Rally officials are trying to attract young adults, women, foreigners, ethnic and racial minorities and people who don’t ride motorcycles. The goal is to build a future beyond the current aging attendees who someday will permanently park their Harleys.
So far, there is no single path forward to preserve the long-term future of the 10-day annual rally, now in its 83rd rendition.
“I know that being downtown now there seems to be a large older demographic, which is a concern for the city and has been for the last several years,” said Beka Zerbst, president of the Sturgis City Council. “But we take that 30,000-foot view about what the rally will look like in five, 10 or 20 years, and what we can do today to ensure its continuation and continued success.”
Nathan Tower, 24, and his 29-year-old sister, Kaleigh Decknick of New Hampshire, became acquainted with the rally when their father was stationed at Ellsworth Air Force Base when they were children.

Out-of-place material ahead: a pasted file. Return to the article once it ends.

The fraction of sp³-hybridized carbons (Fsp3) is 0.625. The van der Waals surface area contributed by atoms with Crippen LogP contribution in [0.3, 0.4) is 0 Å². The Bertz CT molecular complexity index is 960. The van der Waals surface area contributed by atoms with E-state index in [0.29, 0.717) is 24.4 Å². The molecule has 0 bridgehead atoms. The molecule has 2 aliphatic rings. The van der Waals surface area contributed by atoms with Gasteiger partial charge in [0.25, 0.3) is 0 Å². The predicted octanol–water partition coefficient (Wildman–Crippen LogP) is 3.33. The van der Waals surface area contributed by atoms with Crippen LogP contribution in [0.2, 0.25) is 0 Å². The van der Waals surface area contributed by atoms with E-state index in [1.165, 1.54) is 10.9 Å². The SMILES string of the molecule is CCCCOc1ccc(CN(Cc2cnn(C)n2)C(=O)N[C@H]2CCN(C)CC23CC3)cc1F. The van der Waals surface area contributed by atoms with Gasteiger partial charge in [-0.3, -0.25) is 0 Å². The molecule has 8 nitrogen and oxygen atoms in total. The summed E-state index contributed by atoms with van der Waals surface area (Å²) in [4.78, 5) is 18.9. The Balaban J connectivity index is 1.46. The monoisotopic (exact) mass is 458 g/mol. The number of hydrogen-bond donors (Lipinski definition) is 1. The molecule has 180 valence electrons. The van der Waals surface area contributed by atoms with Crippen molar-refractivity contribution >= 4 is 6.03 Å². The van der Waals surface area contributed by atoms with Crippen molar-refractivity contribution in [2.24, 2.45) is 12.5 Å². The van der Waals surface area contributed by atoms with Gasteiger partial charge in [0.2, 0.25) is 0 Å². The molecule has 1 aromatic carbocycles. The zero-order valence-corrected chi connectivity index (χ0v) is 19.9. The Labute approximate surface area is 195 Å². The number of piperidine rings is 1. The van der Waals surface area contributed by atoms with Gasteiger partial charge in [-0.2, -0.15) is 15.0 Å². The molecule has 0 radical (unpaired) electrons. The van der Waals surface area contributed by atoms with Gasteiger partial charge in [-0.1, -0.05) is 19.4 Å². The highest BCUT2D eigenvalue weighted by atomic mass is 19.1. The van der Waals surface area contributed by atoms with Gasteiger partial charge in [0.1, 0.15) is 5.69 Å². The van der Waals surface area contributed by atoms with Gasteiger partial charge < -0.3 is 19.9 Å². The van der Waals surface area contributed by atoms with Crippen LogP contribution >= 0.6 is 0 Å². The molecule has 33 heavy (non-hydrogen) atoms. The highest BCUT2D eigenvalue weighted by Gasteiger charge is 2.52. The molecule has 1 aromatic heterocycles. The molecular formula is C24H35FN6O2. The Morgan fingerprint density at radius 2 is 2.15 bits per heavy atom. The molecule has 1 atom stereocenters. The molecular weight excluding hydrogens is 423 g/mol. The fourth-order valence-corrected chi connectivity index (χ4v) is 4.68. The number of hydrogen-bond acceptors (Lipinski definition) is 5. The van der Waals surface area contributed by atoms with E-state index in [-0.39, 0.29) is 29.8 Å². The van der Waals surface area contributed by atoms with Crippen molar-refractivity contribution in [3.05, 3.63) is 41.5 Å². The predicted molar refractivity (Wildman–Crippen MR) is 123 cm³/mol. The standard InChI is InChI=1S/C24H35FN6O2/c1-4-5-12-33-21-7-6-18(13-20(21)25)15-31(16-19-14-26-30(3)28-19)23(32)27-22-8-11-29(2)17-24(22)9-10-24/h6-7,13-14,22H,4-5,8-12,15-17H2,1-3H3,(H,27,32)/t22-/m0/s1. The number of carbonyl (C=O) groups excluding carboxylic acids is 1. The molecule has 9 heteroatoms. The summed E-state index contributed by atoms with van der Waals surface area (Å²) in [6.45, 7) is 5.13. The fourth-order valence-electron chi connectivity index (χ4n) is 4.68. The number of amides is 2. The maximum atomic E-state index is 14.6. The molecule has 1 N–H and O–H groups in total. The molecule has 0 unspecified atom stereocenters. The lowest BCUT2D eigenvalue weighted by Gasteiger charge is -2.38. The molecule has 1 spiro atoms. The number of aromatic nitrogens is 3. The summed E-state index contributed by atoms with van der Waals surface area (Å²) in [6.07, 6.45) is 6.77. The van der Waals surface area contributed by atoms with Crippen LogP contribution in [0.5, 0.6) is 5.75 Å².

“It’s more of a sentimental thing this year between me and my old man,” he said.
This year, the rally has welcomed Rapid City-based Strider Bikes to Sturgis to provide bicycle instruction for children and the city has partnered with South Dakota motorcycle builder Laura Klock and Mitchell Technical Institute in a program where engineering students will build custom cycles for an auction.
A 2022 rally survey showed the average age of attendees was 50.8 years old compared with 53.5 years old in 2017.
Officials have also worked to expand the offerings of the rally, said Deb Holland, spokeswoman for the city of Sturgis.
Over the past few decades, the rally has evolved into a multi-faceted event with all-inclusive campgrounds, concerts, organized cycle rides and expanded food offerings.
“It’s more of a participatory event instead of just sitting back and looking at bikes and riders,” Holland said.
Extensive efforts have been made to bring more women to the rally, and leaders are trying to revive international interest in the rally.